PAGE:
About conquest?
Yep. I told him I wanted to use the word "conquest" in it. And you can flip that so many ways. I think "conquest" means talking about him being the greatest rapper. And then those first scenes of the video, and the heads up on the wall when he's in the hunting lodge... He's in conquest from the perspective that, as black people, I think it's really important for us to take back our peace of mind. You know what I'm saying? I don't even know if peace of mind is the best way to say that.

I wanna let people know, black men and women are of value.

I think it's to take back our value and what people think that we're worth, you know what I'm saying? So like, it's conquest for Cole, but it's conquest as this super high-level successful black man. I wanna let people know, black men and women are of value. Not only are we of value, but there's so many people that often... They take it and swindle us out of thinking that it's even as big of a deal, it's not even important. There's another black girl shopping in the grocery store when the white woman buys her face. It's like, it's happening right in front of us, and nobody cares. It's a prime question in a lot of different ways in my mind, and that was the best way to say it.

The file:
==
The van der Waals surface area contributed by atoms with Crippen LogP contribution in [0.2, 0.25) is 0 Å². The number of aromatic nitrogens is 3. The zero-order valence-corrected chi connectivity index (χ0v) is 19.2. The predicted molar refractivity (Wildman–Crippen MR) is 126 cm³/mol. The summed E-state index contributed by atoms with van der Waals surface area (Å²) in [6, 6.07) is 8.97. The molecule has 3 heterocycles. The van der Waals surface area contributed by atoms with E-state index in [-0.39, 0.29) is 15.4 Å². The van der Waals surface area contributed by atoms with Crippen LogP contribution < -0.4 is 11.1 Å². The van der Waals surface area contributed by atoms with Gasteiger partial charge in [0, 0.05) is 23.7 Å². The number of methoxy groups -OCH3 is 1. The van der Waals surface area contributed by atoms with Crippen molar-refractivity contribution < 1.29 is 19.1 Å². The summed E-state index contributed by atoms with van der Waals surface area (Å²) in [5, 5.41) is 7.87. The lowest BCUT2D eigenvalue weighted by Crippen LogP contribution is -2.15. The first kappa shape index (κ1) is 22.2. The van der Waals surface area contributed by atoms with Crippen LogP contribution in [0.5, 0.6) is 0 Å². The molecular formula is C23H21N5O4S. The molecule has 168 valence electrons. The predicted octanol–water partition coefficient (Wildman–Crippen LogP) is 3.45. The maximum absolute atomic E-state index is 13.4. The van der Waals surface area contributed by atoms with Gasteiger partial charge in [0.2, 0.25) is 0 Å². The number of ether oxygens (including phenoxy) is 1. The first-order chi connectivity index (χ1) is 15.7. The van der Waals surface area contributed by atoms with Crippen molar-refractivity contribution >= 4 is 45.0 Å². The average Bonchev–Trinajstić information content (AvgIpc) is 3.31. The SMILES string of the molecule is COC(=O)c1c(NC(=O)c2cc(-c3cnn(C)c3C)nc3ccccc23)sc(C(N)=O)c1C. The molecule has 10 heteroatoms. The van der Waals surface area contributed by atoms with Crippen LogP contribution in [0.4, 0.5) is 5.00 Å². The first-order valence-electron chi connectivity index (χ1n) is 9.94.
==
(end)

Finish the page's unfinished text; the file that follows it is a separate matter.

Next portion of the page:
Where was this shot?
It was like two hours outside of Atlanta, Georgia. It was at a place called Durhamtown Plantation. It's funny, I'm doing all these flips on Middle America, and we get there and it's like 40 minutes to the gas station from where we were staying. If I'm not mistaken, there was a slave graveyard in the backyard. They own like 10,000 acres of land.

Shit.
That's where we're staying, and I'm making a video like this, with a concept like this. That shit was crazy. I'm like, "Boy, we gotta be careful with some of this imagery, or we'll fuck around and never make it back to L.A." or wherever else we was going. I live in L.A., so I was like, "Shit, if I ever wanna see quinoa again, I'm gonna have to be careful."

Quinoa? [Laughs]I'm glad that you were able to survive and make it through that. So, who were the drumline members in the video?